Peter Lawson is at Pantheon Student Services in Chicago, Illinois.

Julie Bougher is at Primrose United Methodist Church.

Claire Doutre is at the Downtown Aquarium, Houston.
(Full disclosure: I’ve got it bad for aquariums, and was pretty ticked off to learn about someone at one without me. Point to Claire.)

Snapchat, a photo-messaging application that, after showing you a message, auto-hides it from your device and deletes it from the application’s own servers, is the speakeasy of social media, by which I mean I am far, far too uncool to have a Snapchat application on my phone. On the other hand, no one’s ever used it in my presence and not announced it, loudly, then proceeded to show me every received Snap over the course of the evening.

A dark view would be to argue that social media’s a virus whose power lies in its ability to fester. From a less dark place, you could see how we are, in some ways, in some control, even if we do seize that control only to lie through our teeth. There’s no honestly in social media, or at least there doesn’t have to be. On Facebook: Your baby’s a bubbly, never stained, creamed-spinach gourmand. In reality: your baby’s refusing his lunch and choosing to stuff his mouth with your hair. Who’s to say I was at that CVS for prescription meds—and not, in fact, the eyeliner and Twix?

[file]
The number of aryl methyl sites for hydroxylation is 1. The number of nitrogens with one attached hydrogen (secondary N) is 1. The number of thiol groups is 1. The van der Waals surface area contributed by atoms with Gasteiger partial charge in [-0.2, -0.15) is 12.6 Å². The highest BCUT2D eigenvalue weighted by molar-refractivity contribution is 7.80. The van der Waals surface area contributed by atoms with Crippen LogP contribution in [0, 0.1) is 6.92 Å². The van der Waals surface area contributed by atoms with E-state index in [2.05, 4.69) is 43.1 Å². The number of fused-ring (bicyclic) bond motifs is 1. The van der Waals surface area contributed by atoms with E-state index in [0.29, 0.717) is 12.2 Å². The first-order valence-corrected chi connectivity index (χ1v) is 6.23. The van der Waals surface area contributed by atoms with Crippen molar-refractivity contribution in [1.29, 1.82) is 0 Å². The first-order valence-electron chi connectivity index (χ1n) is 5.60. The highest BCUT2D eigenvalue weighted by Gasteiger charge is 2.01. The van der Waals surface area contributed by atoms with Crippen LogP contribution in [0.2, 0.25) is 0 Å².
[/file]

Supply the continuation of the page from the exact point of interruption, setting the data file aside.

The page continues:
It splits two ways. We either ignore that the world’s watching—and that a thing posted to the Internet can truly, truly never be deleted—and babble on as we see fit. Or we face facts and behave ourselves, maybe better than we would have otherwise. Our motivation may be suspect—everyone has an ex on Twitter they wouldn’t hate to see squirm just a little—but we’re more likely to put our best foot forward when we know someone’s got their eye on us, like our mothers, or the guy who sat three seats over from us in eighth grade math.

You could, on the other hand, give it all up for a life of authenticity. Only mind the symptoms of withdrawal. You’ll have to face the reality that your  child doesn’t care that much for spinach, and you do spend most nights in your living room. If things take a turn for a worse, I recommend white chocolate. It only tastes good if you don’t breathe a word of it to your followers.

(July 2014)